I wonder what the world would be like if they didn't kick Dave Mustaine out of the band. But then again, we wouldn't have Megadeth
MY GEAR:
PRS SE Custom 24
Jackson DKA7
Gibson Explorer
MESA/Boogie Express 5:25
BOSS GT-100

BOSS TU-2
Dunlop Cry Baby Classic
BOSS NS-2
VOX Joe Satriani Ice 9 OD Pedal
VOX Joe Satriani Time Machine Delay Pedal
Ernie Ball Strings
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#24
Just because you don't have a teacher doesn't make you self taught. To be self taught they would have to never have looked at a book, tape, watched a guitarist play. They would wouldn't know a scale by name or a chord by name. I've never had a teacher but I've always learned from books and a dvd or two or playing with guitarists better than myself. I think self taught has become too much of some sort of badge of honor to some people. I agree that someone who has learned from different sources and learned possibly in a more unorthodox way might be alittle more slated to write more creatively but if this is the case their music should speak more powerfully than any idea such as being "self taught".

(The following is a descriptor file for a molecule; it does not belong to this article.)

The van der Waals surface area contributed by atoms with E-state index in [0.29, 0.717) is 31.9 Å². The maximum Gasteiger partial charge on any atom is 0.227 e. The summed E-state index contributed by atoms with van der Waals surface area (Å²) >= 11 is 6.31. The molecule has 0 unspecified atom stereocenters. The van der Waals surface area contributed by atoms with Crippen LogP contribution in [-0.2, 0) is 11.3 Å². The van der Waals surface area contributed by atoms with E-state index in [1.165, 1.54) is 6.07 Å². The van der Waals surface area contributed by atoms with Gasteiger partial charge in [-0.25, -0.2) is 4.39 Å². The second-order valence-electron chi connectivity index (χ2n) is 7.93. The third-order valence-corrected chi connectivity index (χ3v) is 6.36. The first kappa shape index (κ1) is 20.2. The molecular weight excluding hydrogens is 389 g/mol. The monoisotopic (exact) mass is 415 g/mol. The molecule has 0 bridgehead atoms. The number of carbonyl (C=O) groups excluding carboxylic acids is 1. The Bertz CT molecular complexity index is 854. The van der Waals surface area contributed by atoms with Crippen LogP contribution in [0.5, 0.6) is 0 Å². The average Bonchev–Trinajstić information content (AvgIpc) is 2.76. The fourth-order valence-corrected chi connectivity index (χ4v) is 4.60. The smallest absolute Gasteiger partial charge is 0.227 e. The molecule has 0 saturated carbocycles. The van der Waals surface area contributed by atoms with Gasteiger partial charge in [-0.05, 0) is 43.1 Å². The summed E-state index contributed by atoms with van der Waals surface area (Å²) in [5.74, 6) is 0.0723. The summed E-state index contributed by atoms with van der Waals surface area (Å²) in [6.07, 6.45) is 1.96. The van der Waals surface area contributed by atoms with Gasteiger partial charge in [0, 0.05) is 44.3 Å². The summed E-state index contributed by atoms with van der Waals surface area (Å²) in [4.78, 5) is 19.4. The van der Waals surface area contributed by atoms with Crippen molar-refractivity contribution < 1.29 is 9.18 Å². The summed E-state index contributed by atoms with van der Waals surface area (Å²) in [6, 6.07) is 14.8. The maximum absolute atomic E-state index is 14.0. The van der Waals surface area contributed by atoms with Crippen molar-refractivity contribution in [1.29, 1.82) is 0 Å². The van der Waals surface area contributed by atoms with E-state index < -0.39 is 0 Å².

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#26
that douche-bag lead player from ACDC, I read an interview of him saying that up until about 2000 he didn't even know what the names of the open chords and power chords he was playing were.
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#27
Quote by Koshman32
I wonder what the world would be like if they didn't kick Dave Mustaine out of the band. But then again, we wouldn't have Megadeth

Ehh, Dave's best solos are about the same as Kirks solos are now, back in the 80s Dave had nothing on Hammett
I play Lacrosse, you should too
Quote by reeses
heed this man's suggestion, for he is wise.

Aww shucks...

Quote by Tom 1.0